"Dick Eriksson is truly a dedicated researcher".
As a young boy growing up in the Midwest I was deeply proud of my Swedish ancestry, although I knew very little about my native land. As the years past I would read about Sweden and the people, my respect would grow deeper. So proud was I of Sweden that I would often remind my five children that they were Swedish.
I grew up in Des Moines, Iowa where my grandfather and grandmother had immigrated to in 1897. My grandfather died there before I was born, my grandmother moved to Oregon where she lived until her death in 1964.
The trail to my Swedish ancestors was growing cold with the passing of time.
In November 2003 I decided that I would go to Sweden and try to find my family roots before the trail was lost forever.
It was not just for myself, but also for my children and grandchildren, I have always felt that it is important to know who we are and from where we came.
I called my sister to see if she could give me any useful information I could use in my search. I had only my grandparent's names and date of birth. I wanted to know what part of Sweden we had come from, She said that she remembered grandma saying she was from Kalmar and she was not sure of the spelling. WOW !! With all that information I should be able to drive right up to the old homestead once I got to Sweden. There was one other small detail that I only became aware of after I got to Sweden and started my search, I can neither speak nor read Swedish. In America Swedes are known for being hardheaded and stubborn. So I was not about to let the lack of information stop me.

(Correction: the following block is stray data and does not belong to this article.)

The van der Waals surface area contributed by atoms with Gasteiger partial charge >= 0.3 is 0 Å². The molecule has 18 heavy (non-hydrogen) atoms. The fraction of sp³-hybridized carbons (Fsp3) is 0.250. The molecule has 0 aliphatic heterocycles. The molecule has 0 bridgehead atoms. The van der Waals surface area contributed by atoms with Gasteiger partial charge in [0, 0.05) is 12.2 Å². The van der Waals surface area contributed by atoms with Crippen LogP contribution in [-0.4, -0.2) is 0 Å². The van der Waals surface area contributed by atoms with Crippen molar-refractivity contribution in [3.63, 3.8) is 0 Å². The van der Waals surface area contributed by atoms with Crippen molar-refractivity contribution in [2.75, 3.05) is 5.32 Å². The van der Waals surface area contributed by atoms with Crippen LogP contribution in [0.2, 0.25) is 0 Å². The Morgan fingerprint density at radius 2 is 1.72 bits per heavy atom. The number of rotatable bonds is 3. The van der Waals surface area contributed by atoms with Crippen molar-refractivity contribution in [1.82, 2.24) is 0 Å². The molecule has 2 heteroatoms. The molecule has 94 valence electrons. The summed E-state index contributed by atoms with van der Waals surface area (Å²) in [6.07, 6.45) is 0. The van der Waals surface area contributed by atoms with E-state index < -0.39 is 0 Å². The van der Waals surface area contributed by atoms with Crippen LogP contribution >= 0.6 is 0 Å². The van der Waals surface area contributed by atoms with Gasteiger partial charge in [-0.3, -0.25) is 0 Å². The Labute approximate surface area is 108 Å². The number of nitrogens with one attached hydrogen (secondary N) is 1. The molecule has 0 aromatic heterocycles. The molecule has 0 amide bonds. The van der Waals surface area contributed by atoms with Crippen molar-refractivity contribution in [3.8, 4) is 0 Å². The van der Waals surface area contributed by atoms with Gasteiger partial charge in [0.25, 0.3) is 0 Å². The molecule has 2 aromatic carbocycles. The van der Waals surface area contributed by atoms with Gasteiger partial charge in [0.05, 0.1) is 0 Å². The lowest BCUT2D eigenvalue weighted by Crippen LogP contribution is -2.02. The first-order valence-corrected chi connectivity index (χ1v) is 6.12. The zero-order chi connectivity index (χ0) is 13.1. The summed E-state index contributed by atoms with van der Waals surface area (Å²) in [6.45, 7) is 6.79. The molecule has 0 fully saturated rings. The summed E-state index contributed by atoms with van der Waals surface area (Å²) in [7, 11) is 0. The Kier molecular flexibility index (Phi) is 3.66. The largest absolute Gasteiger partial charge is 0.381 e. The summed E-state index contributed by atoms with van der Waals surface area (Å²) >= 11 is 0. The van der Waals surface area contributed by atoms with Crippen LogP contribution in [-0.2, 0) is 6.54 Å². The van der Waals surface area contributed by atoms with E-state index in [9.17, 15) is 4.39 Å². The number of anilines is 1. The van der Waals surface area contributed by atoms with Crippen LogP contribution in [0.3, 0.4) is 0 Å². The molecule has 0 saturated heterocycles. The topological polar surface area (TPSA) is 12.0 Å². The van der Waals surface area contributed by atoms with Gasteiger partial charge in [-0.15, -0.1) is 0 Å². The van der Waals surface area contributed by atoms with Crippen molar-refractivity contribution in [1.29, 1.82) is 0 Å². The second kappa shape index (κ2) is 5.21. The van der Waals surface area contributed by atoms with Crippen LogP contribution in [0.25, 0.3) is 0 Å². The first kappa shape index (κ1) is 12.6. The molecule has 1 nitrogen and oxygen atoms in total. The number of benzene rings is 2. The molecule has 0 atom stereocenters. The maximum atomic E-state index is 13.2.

After flying into Stockholm and getting a hotel I boarded a train for Ostersund which is in northern Sweden, I was headed in the wrong direction, so back to Stockholm, then I heard about a place in Goteborg where they kept records of immigrants who sailed to America, back to the train depot, another dead end. Then I heard about a parish in a little town out side of Linkoping, back to the train depot in a snow storm. It was in this little town that fate and good luck started to smile down on me. I gave the clerk my grandfather's name and he found some record with my grandfather's name on it, he handed me a photo copy with my grandfathers name Axel Fabian Andersson. This is where I discovered I couldn't read Swedish. As I stood there with this piece of paper in my hand feeling frustrated and trying to figure my next move I looked across the room to see a man sitting at a computer. As fate sometimes works in mysterious ways, the clerk who must have read my thoughts said "That man that I was looking at over at the computer does research" Bingo.
This was my first meeting with Dick Eriksson and Ericsson Sweden Genealogy. It is truly to his dedication and creative efforts that he was able to discover the roots to my past. Within a few short weeks he prepared a very detailed record of my family history before they left for America.
Had it not been for a chance meeting in a small town and the efforts of this man, I'm afraid my search for my roots might have been lost forever.
Dick Eriksson is truly a dedicated researcher, not only did he unlock the door to my past, he discovered my family that are still living in Sweden, I have returned to Sweden for two happy family reunions with twenty members of my family. I will forever be grateful to Dick Eriksson for his dedicated work on my behalf.
Sincerely, David L. Andersson